Below is a list of some of the stories, videos and testimony from the early to mid-2000’s forward in which all of this was brought up over and over again: NSA is siphoning and storing our data. All they can get their hands on. They siphon it, mine it, store it, create data cubes off of it, make it searchable, sort it, analyze it, report off of it. What I know from the IT world of data storage, searching and analysis, applied to private data in this context, is frightening. And now NSA is fixing to launch their Bluffdale data center in which yottabytes of data will be stored. It’s a Brave New World. Big Data isn’t just a concept in the corporate IT world, but rather very much a part of data acquisition, storage, reporting, and sorting theory by the government.
What more can be said to show this government is out of control? Not sure what else can be done, short of a serious crisis to get us to wake up. The cultural rot, the malaise, the lack of incentive, the entitlement, the willful ignorance, and most of all, the loss of gospel-truth taking hold in people’s hearts. Saddening situation.
Lord help us, seriously, if there is ever a serious crisis causing dislocation. Emergency legislation waits in the wings. You know I never have understood over the years when I talk to people about these things how they can just flippantly say, “Yeah, I’m sure they’re listening to everything,” almost in disbelief. And I reply, “No seriously, they’re siphoning our data,” so as to emphasize the fact that it is happening, I’m not talking in hypotheticals. Unfortunately it will take a series of crises to get people to wake up to the seriousness of what we’re facing politically, economically, socially, spiritually.
I’ve been looking at a solution for this for quite some time. Until recently, the only way to make this work was to jailbreak your phone and use GuizmOVPN or some other type of app, which of course voids your warranty. But then along came OpenVPN Connect, an app for the iPhone and the iPad that is extremely simplistic to use (well, relatively speaking for OpenVPN). It works just like any other client side setup for OpenVPN, only you move the certs and config files over through iTunes File Sharing (which is probably the more secure way to do this transaction). This is an absolutely amazing way to secure your traffic to and from an OpenVPN server, from wherever you are, using 3g/4g or Wi-Fi.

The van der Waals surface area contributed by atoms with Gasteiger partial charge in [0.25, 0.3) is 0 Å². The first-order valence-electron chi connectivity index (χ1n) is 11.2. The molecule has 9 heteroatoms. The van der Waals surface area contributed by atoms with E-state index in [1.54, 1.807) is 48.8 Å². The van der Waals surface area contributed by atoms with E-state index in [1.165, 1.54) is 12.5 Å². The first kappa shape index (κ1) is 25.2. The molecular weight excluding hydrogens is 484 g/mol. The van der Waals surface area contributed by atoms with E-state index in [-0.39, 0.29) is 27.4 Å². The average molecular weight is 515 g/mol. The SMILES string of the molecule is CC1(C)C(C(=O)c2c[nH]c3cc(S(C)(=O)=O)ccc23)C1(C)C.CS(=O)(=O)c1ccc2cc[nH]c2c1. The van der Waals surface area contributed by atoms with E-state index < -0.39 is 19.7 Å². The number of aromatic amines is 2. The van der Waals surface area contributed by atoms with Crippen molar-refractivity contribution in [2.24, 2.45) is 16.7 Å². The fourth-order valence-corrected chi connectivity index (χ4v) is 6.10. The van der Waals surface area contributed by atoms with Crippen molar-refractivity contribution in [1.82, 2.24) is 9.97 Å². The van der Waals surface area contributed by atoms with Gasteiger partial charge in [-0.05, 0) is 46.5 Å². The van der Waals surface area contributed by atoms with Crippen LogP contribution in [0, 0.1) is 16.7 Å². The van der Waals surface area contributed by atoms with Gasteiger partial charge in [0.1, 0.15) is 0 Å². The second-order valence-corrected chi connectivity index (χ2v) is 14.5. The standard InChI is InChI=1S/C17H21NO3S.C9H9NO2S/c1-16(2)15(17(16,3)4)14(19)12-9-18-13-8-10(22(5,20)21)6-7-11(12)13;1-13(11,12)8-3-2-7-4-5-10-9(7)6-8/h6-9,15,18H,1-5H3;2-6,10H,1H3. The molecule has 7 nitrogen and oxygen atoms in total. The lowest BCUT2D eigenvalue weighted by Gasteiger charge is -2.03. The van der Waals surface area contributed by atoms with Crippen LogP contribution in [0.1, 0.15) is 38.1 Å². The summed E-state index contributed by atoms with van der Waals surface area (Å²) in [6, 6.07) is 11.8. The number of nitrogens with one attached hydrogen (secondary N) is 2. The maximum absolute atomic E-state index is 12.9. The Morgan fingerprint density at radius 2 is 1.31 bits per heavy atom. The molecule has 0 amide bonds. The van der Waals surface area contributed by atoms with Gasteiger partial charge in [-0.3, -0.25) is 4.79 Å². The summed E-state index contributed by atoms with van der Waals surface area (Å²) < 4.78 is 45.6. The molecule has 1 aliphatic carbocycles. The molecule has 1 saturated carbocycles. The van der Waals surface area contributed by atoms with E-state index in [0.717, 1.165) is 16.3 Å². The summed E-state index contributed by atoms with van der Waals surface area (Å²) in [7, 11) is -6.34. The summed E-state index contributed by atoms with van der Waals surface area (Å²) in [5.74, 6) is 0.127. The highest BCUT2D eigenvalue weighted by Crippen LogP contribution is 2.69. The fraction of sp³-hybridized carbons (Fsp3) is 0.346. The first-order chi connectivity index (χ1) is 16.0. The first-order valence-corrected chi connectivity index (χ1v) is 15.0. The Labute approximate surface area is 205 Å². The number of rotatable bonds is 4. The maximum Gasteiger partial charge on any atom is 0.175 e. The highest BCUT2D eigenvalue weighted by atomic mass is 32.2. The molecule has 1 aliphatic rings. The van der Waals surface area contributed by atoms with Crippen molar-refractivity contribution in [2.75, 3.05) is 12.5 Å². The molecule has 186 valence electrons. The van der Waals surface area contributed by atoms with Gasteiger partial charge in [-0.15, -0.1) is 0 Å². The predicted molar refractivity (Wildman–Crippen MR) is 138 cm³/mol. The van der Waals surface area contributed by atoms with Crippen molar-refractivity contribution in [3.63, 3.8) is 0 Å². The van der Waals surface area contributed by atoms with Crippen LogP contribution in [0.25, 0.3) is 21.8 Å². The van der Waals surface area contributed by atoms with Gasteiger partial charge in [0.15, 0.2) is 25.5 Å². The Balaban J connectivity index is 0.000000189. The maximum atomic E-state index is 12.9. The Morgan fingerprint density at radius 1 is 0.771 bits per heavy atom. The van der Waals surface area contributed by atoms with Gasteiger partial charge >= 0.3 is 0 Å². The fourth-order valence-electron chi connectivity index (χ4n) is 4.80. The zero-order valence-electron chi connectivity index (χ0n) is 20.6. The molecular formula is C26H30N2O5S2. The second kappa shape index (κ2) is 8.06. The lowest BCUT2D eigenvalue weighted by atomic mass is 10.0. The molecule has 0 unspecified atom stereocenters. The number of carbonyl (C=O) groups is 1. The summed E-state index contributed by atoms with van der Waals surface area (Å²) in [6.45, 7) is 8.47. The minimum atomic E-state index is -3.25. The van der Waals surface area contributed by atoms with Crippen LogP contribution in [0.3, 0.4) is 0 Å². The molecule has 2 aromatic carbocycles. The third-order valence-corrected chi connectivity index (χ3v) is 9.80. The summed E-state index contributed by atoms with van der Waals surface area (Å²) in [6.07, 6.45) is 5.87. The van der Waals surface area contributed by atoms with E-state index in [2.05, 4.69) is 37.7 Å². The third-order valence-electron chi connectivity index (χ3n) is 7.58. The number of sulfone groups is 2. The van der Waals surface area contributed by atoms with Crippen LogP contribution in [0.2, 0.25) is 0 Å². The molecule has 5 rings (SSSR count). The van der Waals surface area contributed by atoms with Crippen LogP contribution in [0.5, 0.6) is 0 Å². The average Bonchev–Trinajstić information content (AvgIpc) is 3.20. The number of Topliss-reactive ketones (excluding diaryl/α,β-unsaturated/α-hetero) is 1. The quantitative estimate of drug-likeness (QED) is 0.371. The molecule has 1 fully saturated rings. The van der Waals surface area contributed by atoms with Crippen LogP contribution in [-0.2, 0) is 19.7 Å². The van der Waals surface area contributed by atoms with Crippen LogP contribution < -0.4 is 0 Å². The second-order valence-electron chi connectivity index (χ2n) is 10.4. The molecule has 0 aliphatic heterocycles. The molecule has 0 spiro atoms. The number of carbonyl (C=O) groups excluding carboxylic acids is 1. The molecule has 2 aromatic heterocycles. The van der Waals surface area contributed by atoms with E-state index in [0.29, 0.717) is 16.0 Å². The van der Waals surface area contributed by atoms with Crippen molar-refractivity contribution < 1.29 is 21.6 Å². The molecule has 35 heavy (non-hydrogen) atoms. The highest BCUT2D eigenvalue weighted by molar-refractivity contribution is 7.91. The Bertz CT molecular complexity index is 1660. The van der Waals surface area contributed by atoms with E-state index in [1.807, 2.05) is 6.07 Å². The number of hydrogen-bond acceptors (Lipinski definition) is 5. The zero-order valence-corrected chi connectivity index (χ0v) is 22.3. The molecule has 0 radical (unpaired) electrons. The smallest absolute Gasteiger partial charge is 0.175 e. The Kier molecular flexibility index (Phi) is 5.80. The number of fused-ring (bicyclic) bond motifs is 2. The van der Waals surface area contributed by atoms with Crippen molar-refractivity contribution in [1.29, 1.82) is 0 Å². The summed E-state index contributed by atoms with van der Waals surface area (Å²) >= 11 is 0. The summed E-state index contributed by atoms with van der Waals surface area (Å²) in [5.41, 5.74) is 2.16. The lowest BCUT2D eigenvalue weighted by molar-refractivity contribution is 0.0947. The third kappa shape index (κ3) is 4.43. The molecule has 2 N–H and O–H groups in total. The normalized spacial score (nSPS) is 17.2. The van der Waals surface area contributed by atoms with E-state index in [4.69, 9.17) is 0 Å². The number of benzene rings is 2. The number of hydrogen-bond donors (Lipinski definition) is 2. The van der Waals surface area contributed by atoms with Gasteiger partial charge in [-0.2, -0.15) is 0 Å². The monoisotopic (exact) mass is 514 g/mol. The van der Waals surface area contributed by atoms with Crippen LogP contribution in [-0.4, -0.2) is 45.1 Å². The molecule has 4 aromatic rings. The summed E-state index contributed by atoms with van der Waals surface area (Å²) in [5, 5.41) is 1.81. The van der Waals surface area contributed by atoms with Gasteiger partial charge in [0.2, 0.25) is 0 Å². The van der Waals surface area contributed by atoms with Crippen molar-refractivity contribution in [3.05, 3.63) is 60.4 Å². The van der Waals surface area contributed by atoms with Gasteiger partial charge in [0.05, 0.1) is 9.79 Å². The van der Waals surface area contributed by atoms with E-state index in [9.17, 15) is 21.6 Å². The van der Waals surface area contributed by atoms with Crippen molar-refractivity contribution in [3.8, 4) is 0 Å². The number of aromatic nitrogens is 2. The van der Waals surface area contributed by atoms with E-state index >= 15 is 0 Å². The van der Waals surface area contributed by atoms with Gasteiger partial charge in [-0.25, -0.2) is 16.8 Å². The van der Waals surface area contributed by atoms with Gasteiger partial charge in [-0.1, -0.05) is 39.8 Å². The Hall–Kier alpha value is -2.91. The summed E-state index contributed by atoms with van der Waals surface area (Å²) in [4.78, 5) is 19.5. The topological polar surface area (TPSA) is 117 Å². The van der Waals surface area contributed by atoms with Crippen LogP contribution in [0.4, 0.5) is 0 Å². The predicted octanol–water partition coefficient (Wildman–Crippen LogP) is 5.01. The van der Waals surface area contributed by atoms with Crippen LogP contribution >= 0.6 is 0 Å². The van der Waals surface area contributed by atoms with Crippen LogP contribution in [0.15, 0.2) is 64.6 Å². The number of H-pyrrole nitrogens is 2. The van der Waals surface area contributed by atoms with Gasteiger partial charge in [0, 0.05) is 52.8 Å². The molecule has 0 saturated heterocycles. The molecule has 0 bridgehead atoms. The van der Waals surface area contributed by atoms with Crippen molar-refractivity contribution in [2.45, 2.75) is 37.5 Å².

Download the OpenVPN Connect app from iTunes on to your iPhone or iPad.
Take a sample client.ovpn file and modify it with your particular settings to connect to your OpenVPN server. Make sure and set the cert and key names to exactly what you’ll be copying over, otherwise it won’t reference the proper files from within the config.
Get your client.crt, client.key, ca.crt, ta.key, and client.ovpn files ready for moving over to your phone. (these file names are just examples)
Open iTunes with your phone or device connected.
Select the device on the left-hand side.
Click the Apps tab at the top.
Scroll down to the File Sharing section, select OpenVPN and drag n’ drop your five files (should be five at least) into the OpenVPN Documents window. Once they are moved over, go ahead and do a sync just to make sure everything is good.
As long as everything was setup correctly in the client.ovpn file and your certs are all good, you should be able to open your app and add it as a new profile. Once the the new profile is added in the app, you should be able to connect.
Note: As an aside, if you want to secure all your traffic to and from the OpenVPN server, make sure and set this parameter before you upload the client.ovpn file: redirect-gateway def1
The downside? It eats battery life like crazy. That all may depend on your encryption level and key size though. In addition, each time you want to edit the client.ovpn, you have to edit it locally on your computer and re-upload it. But considering the alternative (no VPN, PPTP, or jailbreaking your phone), this is an excellent app.
This problem has been perplexing me for several months now, ever since I upgraded my server to 12.10 Quantal. Finally found a solution (Can’t remember the site where I found it though)! These are the instructions for a profile that’s already been configured that no longer works.
Open the NX Client for Windows (in my case).
In the Session section, select the session profile you originally created, that no longer works.
Under the General tab, and the Desktop section, ensure that Unix and GNOME is selected.
Now, in the same tab, in the Display section, check the box next to Use custom settings, and click Settings.
Under the Performance section, check the box next to Disable the render extension.
Click Ok, then on the next screen, click Save and Ok.